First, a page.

Session Type: ACR Poster Session A
Session Time: 9:00AM-11:00AM
Background/Purpose: Primary Sjögren’s syndrome (pSS) is a systemic autoimmune disease characterized by immune cell infiltration in the salivary glands resulting in ocular and oral dryness. Abnormalities in B cell activation and skewing of T cell polarization toward Th2 and T follicular helper (TFH) associated with ectopic germinal center formation in the salivary gland are observed in pSS. However, the interplay between B and T cell subsets, and other immune abnormalities, as well as relationship to disease status, has yet to be fully elucidated. In this study, we evaluated changes in peripheral blood B and T cell populations in pSS compared to SLE and RA diseases and healthy controls.
Methods: Two cohorts of patients with pSS according to European-American Consensus and ACR criteria and age-matched healthy controls (HC) were recruited (Rochester, USA and Strasbourg, France) and disease activity assessed by ESSDAI and ESSPRI. The Rochester cohort also included RA (n=20) and SLE (n=15) classified based on ACR criteria. PBMCs were isolated by Ficoll-Hypaque and the frequencies of B and T subpopulations measured by multi-parameter flow cytometry. Data are reported as median [25th-75th quartile]. Correlation analysis was done by Pearson method, p < 0.05 was considered significant.
Results: We examined the expression of ICOS and PD-1, two important co-regulatory molecules of the B7-family, on memory T cells (CD4+CD45RA-) in pSS compare to HC, SLE and RA. pSS and SLE had higher frequency of memory T cells expressing both ICOS and PD-1 than HC while RA had higher frequency of PD-1+/hi T cells. Accordingly, T follicular helper cells (TFH: CXCR5+ICOS+PD-1+) were found at higher frequency in pSS and SLE compared to HC (pSS (n=40): 5.96 [3.75-8.71]%; HC (n=58): 4.18 [2.51-4.91]%, p=0.0005; SLE (n=15): 4.61 [3.51-9.84]%, p=0.002). Further evaluation of TFH subsets (based on CXCR3 and CCR6), revealed higher frequency of TFH1 and lower TFH17 subset in pSS compare to HC and RA, also confirmed in the Strasbourg cohort. Characterization of B cells in pSS patients from Rochester cohort revealed significant contractions of switched memory (SM) and un-switched memory (USM) B cell compared to HC (pSS SM (n=39): 3.52 [1.65-7.28]%; HC SM (n=38): 7.57 [5.49-10.86]%, p=0.005; pSS USM (n=39): 10.07 [5.47-15.62]%; HC USM (n=38): 21.44 [15.16-31.27]%, p<0.0001). Furthermore, frequencies of ICOSL expressing SM and USM were lower in pSS than HC. There was a significant inverse correlation between ICOSL+ USM B cells and TFH1 in pSS patients (ρ= -0.55, p=0.0255). There were two distinct clusters of pSS based on T and B cell subsets, with one group distinct from HC and associated with higher disease activity and autoantibodies. In a subset of pSS (n=10), T and B cell frequencies were evaluated longitudinally at 6 months. Significant changes in frequency of ICOSL+ B cells were observed and negatively correlated with changes in CXCR5+ICOS+ T cells (ρ= -0.634, p=0.049).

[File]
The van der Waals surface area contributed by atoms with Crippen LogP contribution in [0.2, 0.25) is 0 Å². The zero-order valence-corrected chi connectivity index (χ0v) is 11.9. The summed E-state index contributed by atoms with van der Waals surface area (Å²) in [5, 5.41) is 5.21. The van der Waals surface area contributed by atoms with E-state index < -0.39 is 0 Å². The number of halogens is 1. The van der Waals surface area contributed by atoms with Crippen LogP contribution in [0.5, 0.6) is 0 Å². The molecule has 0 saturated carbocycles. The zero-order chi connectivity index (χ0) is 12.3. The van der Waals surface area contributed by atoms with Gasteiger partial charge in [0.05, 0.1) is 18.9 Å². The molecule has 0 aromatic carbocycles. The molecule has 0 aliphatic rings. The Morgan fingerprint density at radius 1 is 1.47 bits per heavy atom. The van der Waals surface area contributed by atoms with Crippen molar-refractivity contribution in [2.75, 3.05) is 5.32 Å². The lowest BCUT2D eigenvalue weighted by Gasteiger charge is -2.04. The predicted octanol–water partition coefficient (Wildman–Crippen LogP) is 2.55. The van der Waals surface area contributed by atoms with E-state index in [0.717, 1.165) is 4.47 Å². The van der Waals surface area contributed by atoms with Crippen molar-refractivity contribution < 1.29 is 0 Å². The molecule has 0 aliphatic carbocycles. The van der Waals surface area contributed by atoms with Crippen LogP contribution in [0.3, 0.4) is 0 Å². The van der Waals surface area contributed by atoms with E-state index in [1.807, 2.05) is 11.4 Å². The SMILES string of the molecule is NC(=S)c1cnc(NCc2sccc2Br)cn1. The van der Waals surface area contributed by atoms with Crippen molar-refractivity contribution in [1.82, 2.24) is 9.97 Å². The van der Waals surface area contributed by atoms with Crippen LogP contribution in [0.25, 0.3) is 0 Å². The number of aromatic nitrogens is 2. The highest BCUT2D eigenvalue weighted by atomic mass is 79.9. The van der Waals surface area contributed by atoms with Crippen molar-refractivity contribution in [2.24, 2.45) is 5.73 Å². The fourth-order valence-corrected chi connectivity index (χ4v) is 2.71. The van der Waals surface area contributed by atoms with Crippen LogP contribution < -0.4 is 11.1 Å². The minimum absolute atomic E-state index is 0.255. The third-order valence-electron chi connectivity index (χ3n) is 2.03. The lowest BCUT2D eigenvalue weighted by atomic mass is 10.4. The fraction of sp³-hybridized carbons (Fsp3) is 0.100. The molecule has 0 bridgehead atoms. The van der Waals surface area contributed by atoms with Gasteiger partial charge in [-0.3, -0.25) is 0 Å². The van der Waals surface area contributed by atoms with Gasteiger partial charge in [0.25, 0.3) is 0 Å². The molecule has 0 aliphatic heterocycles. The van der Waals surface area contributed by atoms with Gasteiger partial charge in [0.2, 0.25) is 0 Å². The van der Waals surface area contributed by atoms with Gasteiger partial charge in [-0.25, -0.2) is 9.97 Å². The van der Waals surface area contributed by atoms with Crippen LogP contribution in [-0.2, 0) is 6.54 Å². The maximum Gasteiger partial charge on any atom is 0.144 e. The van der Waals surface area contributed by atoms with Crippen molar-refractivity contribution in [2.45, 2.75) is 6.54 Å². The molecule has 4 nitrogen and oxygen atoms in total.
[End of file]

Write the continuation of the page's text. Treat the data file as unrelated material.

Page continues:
Conclusion: Our data highlight the significant abnormalities in the peripheral TFH and B cell compartment in pSS and further suggest the critical role of TFH- B cell interactions. The decrease in ICOSL+ memory B cells suggests interaction with ICOS+ T cells in germinal center-like structures in salivary glands.
To cite this abstract in AMA style:Meednu N, Seifert C, Barnard J, Ramaswamy M, Riggs J, Rosenberg A, Biear J, Carlesso G, Thiele RG, Coca A, Monneaux F, Dumortier H, Gottenberg JE, Anolik JH. Comprehensive Immuno-Phenotyping of Follicular Helper T Cell and B Cell Subpopulations in Primary Sjögren’s Syndrome [abstract]. Arthritis Rheumatol. 2017; 69 (suppl 10). https://acrabstracts.org/abstract/comprehensive-immuno-phenotyping-of-follicular-helper-t-cell-and-b-cell-subpopulations-in-primary-sjogrens-syndrome/. Accessed September 24, 2023.
« Back to 2017 ACR/ARHP Annual Meeting
ACR Meeting Abstracts - https://acrabstracts.org/abstract/comprehensive-immuno-phenotyping-of-follicular-helper-t-cell-and-b-cell-subpopulations-in-primary-sjogrens-syndrome/